CONNELLSVILLE AREA HISTORICAL SOCIETY ANNOUNCEMENTS
CIVILIAN CONSERVATION CORPS (CCC) PROGRAM On Wednesday, April 15, 2015 the Connellsville Area Historical Society in conjunction with the Fayette County Historical Siciety are sponsoring a program entitled DOLLAR A DAY BOYS about the young men in the Civilian Conservation Corps (CCC). There will be music, film clips, artifacts, etc. representing this important part of the National Recovery Act (NRA) of the Roosevelt Administration. It starts at 6:00 PM at the Carnegie Free Library and admission is FREE. Please attend. We are sharing the cost for the speaker, Bill Jamerson.
The Gibson House, located at 217 Patterson Avenue, is the future home of the Connellsville Area Historical Society. We are currently located on the second floor (elevator available) of the Carnegie Free Library in the Connell Room, 299 South Pittsburgh Street in downtown Connellsville. We can be reached by telephone at 724-628-5640. The house dates back to at least 1870 and maybe even earlier. The house was scheduled for demolition but the Historical Society could see the historical significance of the structure and purchased it for $12,000. Under the supervision of society member Harry Porter, the house is undergoing restoration to bring it back to its original beauty.
When restoration is complete, the Gibson House will be the permanent home to the Historical Society's offices. Period rooms and a gift shop will also be available.
Tax deductable donations are accepted to help with the renovations. We are a 501 (C) (3) Non-Profit Organization. We are also accepting new members who wish to help preserve Connellsville's history. Annual membership fee is $15.00.
Our hours of operation at the library are: Wednesday - 10 AM to 2 PM
Thursday - 10 AM to 2 PM
COL. WILLIAM CRAWFORD'S CABIN AT YOUGH RIVER PARK
Col. William Crawford
Col. William Crawford, outstanding local pioneer leader, was born in Virginia in 1732, the same year as his good friend, George Washington. He came to this area in 1758, as an officer of the army of Gen. John Forbes as it marched westward in the second attempt to capture Fort Duquesne at the forks of the Ohio River. Colonel Crawford was so impressed with the area, he decided to return once the Indian hostilities died down.
He and his half-brother, Hugh Stephenson, came over the mountains in 1765 on horseback and decided once they reached the second crossing of the Youghiogheny River, at what was known as Stewart's Crossings, now Connellsville, that this was where he would bring his family to live. He purchased 376 1/4 acres of meadow land in the bend of the river and took his family into the cabin in 1766. Col. Crawford's name for his residence was originally "Spring Garden" but was widely known as "Crawford's Place" by the locals. He also had a Spring House on his property, which was torn down in June of 1905.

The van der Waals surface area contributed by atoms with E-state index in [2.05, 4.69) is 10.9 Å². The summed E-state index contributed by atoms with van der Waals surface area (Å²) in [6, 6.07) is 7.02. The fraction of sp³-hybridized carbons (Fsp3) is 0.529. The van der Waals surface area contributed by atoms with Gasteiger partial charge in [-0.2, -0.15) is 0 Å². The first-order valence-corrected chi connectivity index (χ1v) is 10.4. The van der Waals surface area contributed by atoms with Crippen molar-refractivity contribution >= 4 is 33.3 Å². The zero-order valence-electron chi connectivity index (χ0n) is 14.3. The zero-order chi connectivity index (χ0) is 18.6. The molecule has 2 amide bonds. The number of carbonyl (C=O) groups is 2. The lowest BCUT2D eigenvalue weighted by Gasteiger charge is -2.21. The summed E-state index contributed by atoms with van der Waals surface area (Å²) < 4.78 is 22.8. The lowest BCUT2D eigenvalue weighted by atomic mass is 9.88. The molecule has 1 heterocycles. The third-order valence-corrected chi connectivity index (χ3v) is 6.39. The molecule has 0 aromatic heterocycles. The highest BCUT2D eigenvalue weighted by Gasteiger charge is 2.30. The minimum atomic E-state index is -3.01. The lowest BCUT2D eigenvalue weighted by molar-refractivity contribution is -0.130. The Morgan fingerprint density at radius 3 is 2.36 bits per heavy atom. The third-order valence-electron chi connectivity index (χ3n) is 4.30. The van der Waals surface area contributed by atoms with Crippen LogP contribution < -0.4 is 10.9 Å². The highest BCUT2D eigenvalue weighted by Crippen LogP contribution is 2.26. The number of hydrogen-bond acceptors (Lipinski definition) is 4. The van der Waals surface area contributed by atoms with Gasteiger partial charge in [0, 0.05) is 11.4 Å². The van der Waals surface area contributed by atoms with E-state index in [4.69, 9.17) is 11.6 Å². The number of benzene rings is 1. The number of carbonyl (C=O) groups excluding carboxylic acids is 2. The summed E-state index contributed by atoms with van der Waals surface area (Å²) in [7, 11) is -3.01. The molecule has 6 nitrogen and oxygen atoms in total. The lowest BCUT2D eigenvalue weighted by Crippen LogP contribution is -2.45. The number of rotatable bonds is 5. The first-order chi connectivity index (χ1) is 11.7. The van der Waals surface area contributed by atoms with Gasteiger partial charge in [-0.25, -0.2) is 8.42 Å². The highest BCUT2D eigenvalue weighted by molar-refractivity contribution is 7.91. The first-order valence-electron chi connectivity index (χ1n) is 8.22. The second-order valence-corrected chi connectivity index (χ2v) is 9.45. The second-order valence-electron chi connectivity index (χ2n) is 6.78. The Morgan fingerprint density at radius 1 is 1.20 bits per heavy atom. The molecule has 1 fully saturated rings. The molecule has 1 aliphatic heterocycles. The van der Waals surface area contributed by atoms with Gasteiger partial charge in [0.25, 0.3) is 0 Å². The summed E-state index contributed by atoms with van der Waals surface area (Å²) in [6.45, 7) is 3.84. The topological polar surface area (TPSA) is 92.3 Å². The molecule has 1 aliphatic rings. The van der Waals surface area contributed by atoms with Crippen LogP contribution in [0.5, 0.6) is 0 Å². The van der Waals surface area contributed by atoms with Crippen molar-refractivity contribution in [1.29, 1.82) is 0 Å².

The Crawford family: the Colonel, his wife Hannah and their four children lived a very active life on the frontier. The Crawford family was known for its hospitality. Included among the visitors were George Washington and Lord Dunsmore, the Governor of Virginia. In fact, George Washington taught Crawford the art of surveying when they were young men. Col. Crawford surveyed and purchased land in the local area (Perryopolis) for George Washington.
Colonel Crawford recruited soldiers for the Revolutionary War from his home on the banks of the Youghiogheny River. These soldiers saw action in the battles of Long Island, Trenton and Princeton.
Col. Crawford was with an expedition in 1782 to put down the hostile Indian tribes in what is now Ohio. He got separated from his army and was captured by Delaware Indians. He died a horrible death when he was burned at the stake in Upper Sandusky, Ohio on June 11, 1782.
Click on the link above (a new window will open) to view the newly installed stained glass window depicting the Mt. Vernon Iron Furnace placed in the Society's future home - THE GIBSON HOUSE on West Patterson Avenue. It was designed and crafted by Society Member and Fayette County Cultural Trust Vice-President Dan Cocks. The stained glass was purchased through Youghiogheny Opalescent Glass in Connellsville and Dan donated his skill, craftsmanship and time. It was installed by Dan and Michael Edwards on Saturday, April 25, 2009.